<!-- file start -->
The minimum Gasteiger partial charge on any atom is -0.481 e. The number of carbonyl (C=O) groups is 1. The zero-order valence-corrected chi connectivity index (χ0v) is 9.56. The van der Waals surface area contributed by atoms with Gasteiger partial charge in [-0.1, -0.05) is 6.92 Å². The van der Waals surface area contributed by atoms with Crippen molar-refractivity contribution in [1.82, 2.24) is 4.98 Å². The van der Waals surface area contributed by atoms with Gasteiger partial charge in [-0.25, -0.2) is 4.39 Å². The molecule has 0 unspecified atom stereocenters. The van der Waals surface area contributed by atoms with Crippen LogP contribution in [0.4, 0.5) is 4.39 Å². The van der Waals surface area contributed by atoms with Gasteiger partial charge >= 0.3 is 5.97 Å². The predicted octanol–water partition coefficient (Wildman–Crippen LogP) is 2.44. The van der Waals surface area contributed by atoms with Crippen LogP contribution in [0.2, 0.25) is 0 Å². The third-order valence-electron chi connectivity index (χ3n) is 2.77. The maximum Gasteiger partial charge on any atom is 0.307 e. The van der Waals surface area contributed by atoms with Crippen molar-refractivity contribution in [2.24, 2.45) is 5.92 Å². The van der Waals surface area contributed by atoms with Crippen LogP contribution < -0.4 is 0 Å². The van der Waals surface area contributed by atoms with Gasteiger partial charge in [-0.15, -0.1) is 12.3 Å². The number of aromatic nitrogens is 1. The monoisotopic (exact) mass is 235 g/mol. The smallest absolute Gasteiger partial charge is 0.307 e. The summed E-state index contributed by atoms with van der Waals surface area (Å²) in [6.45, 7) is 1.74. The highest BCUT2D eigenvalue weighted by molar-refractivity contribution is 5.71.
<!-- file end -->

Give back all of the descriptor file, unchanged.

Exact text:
The minimum Gasteiger partial charge on any atom is -0.481 e. The number of carbonyl (C=O) groups is 1. The zero-order valence-corrected chi connectivity index (χ0v) is 9.56. The van der Waals surface area contributed by atoms with Gasteiger partial charge in [-0.1, -0.05) is 6.92 Å². The van der Waals surface area contributed by atoms with Crippen molar-refractivity contribution in [1.82, 2.24) is 4.98 Å². The van der Waals surface area contributed by atoms with Gasteiger partial charge in [-0.25, -0.2) is 4.39 Å². The molecule has 0 unspecified atom stereocenters. The van der Waals surface area contributed by atoms with Crippen LogP contribution in [0.4, 0.5) is 4.39 Å². The van der Waals surface area contributed by atoms with Gasteiger partial charge >= 0.3 is 5.97 Å². The predicted octanol–water partition coefficient (Wildman–Crippen LogP) is 2.44. The van der Waals surface area contributed by atoms with Crippen LogP contribution in [0.2, 0.25) is 0 Å². The third-order valence-electron chi connectivity index (χ3n) is 2.77. The maximum Gasteiger partial charge on any atom is 0.307 e. The van der Waals surface area contributed by atoms with Crippen molar-refractivity contribution in [2.24, 2.45) is 5.92 Å². The van der Waals surface area contributed by atoms with Crippen LogP contribution < -0.4 is 0 Å². The van der Waals surface area contributed by atoms with Gasteiger partial charge in [-0.15, -0.1) is 12.3 Å². The number of aromatic nitrogens is 1. The monoisotopic (exact) mass is 235 g/mol. The smallest absolute Gasteiger partial charge is 0.307 e. The summed E-state index contributed by atoms with van der Waals surface area (Å²) in [6.45, 7) is 1.74. The highest BCUT2D eigenvalue weighted by molar-refractivity contribution is 5.71.